Clinical negligence is one of the limited areas where ate insurance premiums are recoverable by a successful claimant from an unsuccessful defendant, albeit only in relation to that part of the premium that covers disbursements for liability and causation experts.
In low value claims the premium for readily available insurance policies can often exceed the value of the claim.
That has led to substantial costs litigation about the amount of any recoverable premium in low value successful claims. The NHSLA has relied upon proportionality arguments to try and reduce the amount of costs their ‘clients’ have to pay in this respect.
ATE premia have been challenged on a case-by-case basis with results predictably varying from judge to judge. These two cases are the first time the matter has been considered at an authoritative level.
In both cases the ‘recoverable’ element of the ATE premium was £5,088, the policy being an ARAG block-rated policy. The claim in West was settled for £10,000, the claim in Demouilpied was settled for £4,500. The Court of Appeal had to consider on what basis those premiums could be challenged as being either unreasonable or not proportionate.
At the first hearing before the Court of Appeal the parties ‘accepted’ that further evidence would be required and the Court of Appeal referred the matter to Kerr J and Master Leonard to hear evidence and make determinations on various issues which the Court of Appeal considered were necessary to its consideration of the issues.
In dealing with reasonableness the Court of Appeal (in a joint judgment of all three judges) concluded (§§56&69):
- challenges on reasonableness of block-rated ATE premiums should not be decided on a case-by-case basis;
- issues of reasonableness include general market factors as the policies are block-rated;
- DJs and Costs Judges do not have the expertise to judge reasonableness of such policies, absent expert evidence;
- it is for a paying party to establish a substantive issue;
- having found that the premium was reasonable, that the issue of reasonableness has now been settled for the foreseeable future.
The Court of Appeal also had to consider the issue of proportionality where the costs exceeded the values of the claims, partly due to the size of the ATE premiums.
The Court of Appeal gave some guidance on the factors to be taken into account on proportionality (§§70-78), but then concluded that, once it was found to be reasonable, a block-rated ATE premium could not then be considered to be disproportionate.
In considering the correct approach to proportionality the Court of Appeal concluded that costs which were ‘fixed and unavoidable, or which have an irreducible minimum, without which the litigation could not have been progressed’ should be left out of account (§82). The Court of Appeal suggested that this should not disadvantage the paying party as an assessing judge could look at other elements of costs when seeking to reach a proportionate sum on assessment (§84). The Court of Appeal was eager to emphasises that leaving some costs which are fixed and unavoidable out of account when considering proportionality was not reintroducing the Lowndes test of proportionality. Readers who are more astute than I am will be able to see the clear difference between ‘fixed and unavoidable’ costs and the ‘necessary and reasonable’ costs protected by the Lowndes approach to proportionality.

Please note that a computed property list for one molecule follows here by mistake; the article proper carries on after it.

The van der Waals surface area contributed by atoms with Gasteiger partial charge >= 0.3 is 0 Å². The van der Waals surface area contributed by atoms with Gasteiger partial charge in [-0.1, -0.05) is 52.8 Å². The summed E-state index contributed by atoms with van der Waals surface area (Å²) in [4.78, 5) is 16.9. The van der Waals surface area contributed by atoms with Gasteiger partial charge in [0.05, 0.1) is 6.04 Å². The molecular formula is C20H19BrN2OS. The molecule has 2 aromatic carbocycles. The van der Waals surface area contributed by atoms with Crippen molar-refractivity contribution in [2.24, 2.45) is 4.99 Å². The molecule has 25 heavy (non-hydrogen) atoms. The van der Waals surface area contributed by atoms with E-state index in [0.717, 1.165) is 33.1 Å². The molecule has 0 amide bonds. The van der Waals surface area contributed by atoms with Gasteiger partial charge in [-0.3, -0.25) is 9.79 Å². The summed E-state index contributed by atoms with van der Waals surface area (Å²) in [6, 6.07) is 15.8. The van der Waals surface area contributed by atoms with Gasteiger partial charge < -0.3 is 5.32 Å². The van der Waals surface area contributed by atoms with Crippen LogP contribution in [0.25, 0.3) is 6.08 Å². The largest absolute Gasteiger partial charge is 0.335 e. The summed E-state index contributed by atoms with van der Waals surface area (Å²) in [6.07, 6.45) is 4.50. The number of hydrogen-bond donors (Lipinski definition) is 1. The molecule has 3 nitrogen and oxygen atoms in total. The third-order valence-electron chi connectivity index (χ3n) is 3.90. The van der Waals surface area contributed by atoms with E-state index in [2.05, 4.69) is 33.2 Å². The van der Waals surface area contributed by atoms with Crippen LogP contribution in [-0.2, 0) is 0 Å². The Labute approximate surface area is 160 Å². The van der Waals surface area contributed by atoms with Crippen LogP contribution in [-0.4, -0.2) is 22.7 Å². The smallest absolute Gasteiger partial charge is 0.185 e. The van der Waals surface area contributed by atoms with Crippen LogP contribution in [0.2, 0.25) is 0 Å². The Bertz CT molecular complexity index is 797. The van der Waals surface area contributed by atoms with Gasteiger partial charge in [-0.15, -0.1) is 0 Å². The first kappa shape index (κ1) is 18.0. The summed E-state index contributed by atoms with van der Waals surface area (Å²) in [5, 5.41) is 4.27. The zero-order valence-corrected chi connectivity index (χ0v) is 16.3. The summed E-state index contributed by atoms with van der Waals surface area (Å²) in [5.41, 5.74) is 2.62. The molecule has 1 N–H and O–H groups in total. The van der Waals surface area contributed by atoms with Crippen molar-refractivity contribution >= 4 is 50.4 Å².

The Court of Appeal then gave guidance as to the correct approach to assessment under the post-Jackson proportionality test. That involved:
- a line-by-line assessment;
- thereafter looking at the total to see if it is ‘disproportionate’;
- if it is disproportionate then a further assessment of the proportionate costs for ‘various categories of cost, such as disclosure or expert’s reports, or specific periods where particular costs were incurred, or particular parts of the profit costs’ should be carried out (§90). That assessment should leave out of account costs which are unavoidable such as court fees and ATE premiums;
- once that exercise has been undertaken the final figure is the amount allowed.
Guidance as to the correct approach to assessment of costs in low value claims where proportionality is a major issues is to be welcomed. However, the intellectual justification for differentiating ‘unavoidable’ costs such as court fees from ‘necessary’ costs such as the drafting of pleadings is difficult to identify. The Court of Appeal has attempted to preserve the move away from Lowndes which the Jackson reforms considered necessary, and the restriction on recovery of costs that are necessary for litigation if they are considered to be disproportionate. It is easy to anticipate that Claimant’s will now seek to classify costs as ‘unavoidable’ wherever possible in assessments of costs in such claims.
For the time-being the Court of Appeal has ruled on block-rated ATE premia. They will be recoverable for the ‘foreseeable’ future.